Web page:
Hydrocele

Alternative Names

Processus vaginalis; Patent processus vaginalis

Definition of Hydrocele

A hydrocele is a fluid-filled sack along the spermatic cord within the scrotum.

Causes, incidence, and risk factors

Hydroceles are common in newborn infants.

Symptoms

The main symptom is a painless, swollen testicle , which feels like a water balloon. A hydrocele may occur on one or both sides.

Signs and tests

During a physical exam, the doctor usually finds an swollen scrotum that is not tender. Often, the testicle cannot be felt because of the surrounding fluid. The size of the fluid-filled sack can sometimes be increased and decreased by pressure to the abdomen or the scrotum.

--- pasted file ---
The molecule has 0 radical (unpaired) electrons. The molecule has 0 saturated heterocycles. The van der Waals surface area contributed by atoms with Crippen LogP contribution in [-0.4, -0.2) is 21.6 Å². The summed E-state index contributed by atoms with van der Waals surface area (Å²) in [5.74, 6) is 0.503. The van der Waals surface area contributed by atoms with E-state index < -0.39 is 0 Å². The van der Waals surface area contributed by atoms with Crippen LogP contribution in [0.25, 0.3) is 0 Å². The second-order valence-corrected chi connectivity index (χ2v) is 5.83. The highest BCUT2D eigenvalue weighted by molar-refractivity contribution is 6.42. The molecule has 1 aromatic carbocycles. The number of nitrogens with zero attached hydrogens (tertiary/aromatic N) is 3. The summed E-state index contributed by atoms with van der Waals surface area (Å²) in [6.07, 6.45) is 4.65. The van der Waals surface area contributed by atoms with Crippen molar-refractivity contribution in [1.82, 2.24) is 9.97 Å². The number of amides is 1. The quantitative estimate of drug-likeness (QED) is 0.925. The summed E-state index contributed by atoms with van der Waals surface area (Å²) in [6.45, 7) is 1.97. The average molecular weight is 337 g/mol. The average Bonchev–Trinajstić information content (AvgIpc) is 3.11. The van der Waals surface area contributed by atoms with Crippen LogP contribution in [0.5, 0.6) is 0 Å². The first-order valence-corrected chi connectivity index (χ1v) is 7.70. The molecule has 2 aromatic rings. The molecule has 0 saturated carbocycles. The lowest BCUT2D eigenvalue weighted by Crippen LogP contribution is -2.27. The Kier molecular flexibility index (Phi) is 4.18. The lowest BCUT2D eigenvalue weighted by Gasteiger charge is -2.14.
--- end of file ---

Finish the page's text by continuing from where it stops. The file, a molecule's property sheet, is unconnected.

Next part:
Treatment

Hydroceles are usually not dangerous, and they are usually only treated when they cause discomfort or embarrassment, or if they are large enough to threaten the testicle’s blood supply.

Expectations (prognosis)

Generally, a simple hydrocele goes away without surgery. If surgery is necessary, it is a simple procedure for a skilled surgeon, and usually has an excellent outcome.

Review

Erik T. Goluboff, MD, Professor, Department of Urology, College of Physicians and Surgeons, Columbia University, New York, NY. Review provided by VeriMed Healthcare Network. Also reviewed by David Zieve, MD, MHA, Medical Director, A.D.A.M., Inc. – 12/15/2010

Male reproductive anatomy
Hydrocele

ADAM Medical Encyclopedia

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